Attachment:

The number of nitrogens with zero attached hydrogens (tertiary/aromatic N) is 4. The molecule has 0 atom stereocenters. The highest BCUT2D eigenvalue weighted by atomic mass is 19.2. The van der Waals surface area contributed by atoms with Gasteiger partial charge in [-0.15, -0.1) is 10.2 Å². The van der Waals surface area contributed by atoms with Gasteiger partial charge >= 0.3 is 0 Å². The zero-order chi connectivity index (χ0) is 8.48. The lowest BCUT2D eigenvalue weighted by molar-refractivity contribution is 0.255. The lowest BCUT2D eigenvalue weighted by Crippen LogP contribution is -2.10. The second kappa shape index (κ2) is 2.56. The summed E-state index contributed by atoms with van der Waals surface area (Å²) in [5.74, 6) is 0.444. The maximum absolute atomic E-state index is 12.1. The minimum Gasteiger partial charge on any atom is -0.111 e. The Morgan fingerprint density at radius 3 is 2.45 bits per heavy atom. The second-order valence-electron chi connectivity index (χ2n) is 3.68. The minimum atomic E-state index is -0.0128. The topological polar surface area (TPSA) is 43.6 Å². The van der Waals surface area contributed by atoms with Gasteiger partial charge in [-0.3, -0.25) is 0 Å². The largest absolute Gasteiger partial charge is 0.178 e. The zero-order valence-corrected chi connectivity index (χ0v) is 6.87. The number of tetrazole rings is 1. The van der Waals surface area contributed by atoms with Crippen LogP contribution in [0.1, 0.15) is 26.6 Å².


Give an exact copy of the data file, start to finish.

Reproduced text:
The number of nitrogens with zero attached hydrogens (tertiary/aromatic N) is 4. The molecule has 0 atom stereocenters. The highest BCUT2D eigenvalue weighted by atomic mass is 19.2. The van der Waals surface area contributed by atoms with Gasteiger partial charge in [-0.15, -0.1) is 10.2 Å². The van der Waals surface area contributed by atoms with Gasteiger partial charge >= 0.3 is 0 Å². The zero-order chi connectivity index (χ0) is 8.48. The lowest BCUT2D eigenvalue weighted by molar-refractivity contribution is 0.255. The lowest BCUT2D eigenvalue weighted by Crippen LogP contribution is -2.10. The second kappa shape index (κ2) is 2.56. The summed E-state index contributed by atoms with van der Waals surface area (Å²) in [5.74, 6) is 0.444. The maximum absolute atomic E-state index is 12.1. The minimum Gasteiger partial charge on any atom is -0.111 e. The Morgan fingerprint density at radius 3 is 2.45 bits per heavy atom. The second-order valence-electron chi connectivity index (χ2n) is 3.68. The minimum atomic E-state index is -0.0128. The topological polar surface area (TPSA) is 43.6 Å². The van der Waals surface area contributed by atoms with Gasteiger partial charge in [-0.3, -0.25) is 0 Å². The largest absolute Gasteiger partial charge is 0.178 e. The zero-order valence-corrected chi connectivity index (χ0v) is 6.87. The number of tetrazole rings is 1. The van der Waals surface area contributed by atoms with Crippen LogP contribution in [0.1, 0.15) is 26.6 Å².